Not graduating high school often leads to a number of undesirable consequences, both tangible and intangible. The goods news, according to the National Center for Education Statistics, is that graduation rates have improved over time. As of 2010, only 7.4 percent of people ages 16 to 24 hadn't earned a diploma or GED credential. This compared favorably to the 12.1 percent without a diploma in 1990. Despite the improvement, thousands of students fail to complete high school each year.


One of the main things that happens to high school dropouts is that, in many cases, they fail to get jobs. Indiana Superintendent of Public Instruction Dr. Tony Bennett indicated that unemployment among dropouts is three times higher than it is among people with at least a high school diploma. Bureau of Labor Statistics data from 2012 supports a common lack of employment opportunities without a diploma as well. Unemployment among non-graduates was 12.4 percent, compared to 8.3 percent with a diploma.


Students also face a higher likelihood of living in poverty if they don't graduate -- two times higher, according to an April 2010 "Congressional Research Service" report. Nearly 35 percent of dropouts ages 25 to 34 lived in poverty in 2008, compared to 16.7 percent of young adults with only a diploma. The bureau also indicated that weekly median pay in 2012 was $471without a diploma, significantly below median pay of $815 across all education levels.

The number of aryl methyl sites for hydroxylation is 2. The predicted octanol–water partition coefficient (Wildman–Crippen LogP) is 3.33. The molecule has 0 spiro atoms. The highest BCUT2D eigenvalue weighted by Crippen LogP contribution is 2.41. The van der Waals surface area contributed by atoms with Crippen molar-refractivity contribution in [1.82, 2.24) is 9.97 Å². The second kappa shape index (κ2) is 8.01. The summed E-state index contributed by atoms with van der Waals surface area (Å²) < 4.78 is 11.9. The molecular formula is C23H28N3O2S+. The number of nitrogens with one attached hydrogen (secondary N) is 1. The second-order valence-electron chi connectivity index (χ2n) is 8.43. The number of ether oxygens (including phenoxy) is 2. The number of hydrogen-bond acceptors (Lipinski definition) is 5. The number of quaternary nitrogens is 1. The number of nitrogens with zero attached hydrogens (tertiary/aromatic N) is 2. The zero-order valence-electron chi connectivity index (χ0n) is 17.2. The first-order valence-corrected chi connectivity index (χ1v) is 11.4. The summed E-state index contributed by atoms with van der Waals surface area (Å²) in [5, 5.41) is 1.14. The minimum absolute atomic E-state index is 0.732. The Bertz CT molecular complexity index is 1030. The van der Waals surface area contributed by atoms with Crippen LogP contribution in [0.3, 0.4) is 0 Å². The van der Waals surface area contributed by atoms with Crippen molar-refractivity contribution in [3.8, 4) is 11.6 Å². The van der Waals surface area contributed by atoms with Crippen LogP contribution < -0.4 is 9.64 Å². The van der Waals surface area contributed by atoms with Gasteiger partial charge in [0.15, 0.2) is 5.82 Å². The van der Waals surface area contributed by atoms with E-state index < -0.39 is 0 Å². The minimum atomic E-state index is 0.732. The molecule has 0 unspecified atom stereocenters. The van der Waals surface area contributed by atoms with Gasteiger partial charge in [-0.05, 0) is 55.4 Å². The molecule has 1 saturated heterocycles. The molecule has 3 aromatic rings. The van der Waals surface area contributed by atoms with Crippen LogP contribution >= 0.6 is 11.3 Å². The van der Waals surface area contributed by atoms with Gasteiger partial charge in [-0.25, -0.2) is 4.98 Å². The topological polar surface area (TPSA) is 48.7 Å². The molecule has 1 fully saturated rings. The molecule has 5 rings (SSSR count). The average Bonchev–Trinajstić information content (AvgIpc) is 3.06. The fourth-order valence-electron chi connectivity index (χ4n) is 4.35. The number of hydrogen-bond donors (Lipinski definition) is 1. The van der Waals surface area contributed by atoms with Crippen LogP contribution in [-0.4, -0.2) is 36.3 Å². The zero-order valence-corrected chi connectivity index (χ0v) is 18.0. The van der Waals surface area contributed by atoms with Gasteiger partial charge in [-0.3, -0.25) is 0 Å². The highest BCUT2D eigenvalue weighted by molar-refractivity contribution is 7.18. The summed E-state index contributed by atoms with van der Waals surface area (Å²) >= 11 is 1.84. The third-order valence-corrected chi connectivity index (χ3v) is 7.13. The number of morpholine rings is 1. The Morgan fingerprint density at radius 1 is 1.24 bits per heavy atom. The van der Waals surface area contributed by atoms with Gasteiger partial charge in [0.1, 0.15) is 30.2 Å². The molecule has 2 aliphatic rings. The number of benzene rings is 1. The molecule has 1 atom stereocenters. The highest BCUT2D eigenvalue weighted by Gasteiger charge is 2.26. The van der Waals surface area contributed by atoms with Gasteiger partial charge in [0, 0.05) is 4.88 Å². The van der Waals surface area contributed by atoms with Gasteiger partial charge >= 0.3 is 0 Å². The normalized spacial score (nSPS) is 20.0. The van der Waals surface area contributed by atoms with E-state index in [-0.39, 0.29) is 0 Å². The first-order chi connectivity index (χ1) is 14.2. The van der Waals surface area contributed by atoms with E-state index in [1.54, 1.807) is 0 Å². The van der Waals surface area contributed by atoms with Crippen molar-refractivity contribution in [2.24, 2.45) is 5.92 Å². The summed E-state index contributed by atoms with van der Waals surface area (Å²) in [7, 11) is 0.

Jail is the common landing spot for a remarkably high number of people who don't complete high school. Dropouts land in jail much more often than peers who earn diplomas. Additionally, an October 2009 study by Northeastern University indicated that people without a diploma are 63 percent more likely to become incarcerated than people who earn a bachelor's degree. The propensity to commit crimes may correlate with lack of education and knowledge, necessity based on lack of income or too much time to get in trouble because of a lack of employment.

Poor Health

Poor health is a common result of not graduating high school. In fact, Dr. Nicholas Freudenberg and Jessica Ruglis noted that the correlation between dropping out and poor health is even stronger than the relationship between dropping out and low income or unemployment in an October 2007 Center for Disease Control and Prevention article. The premise of the article was that dropping out should be considered a public health issue. Dropouts usually engage in riskier behaviors and have poorer nutrition and fitness habits than their more educated peers. They also have more restricted health care access because of modest insurance benefits.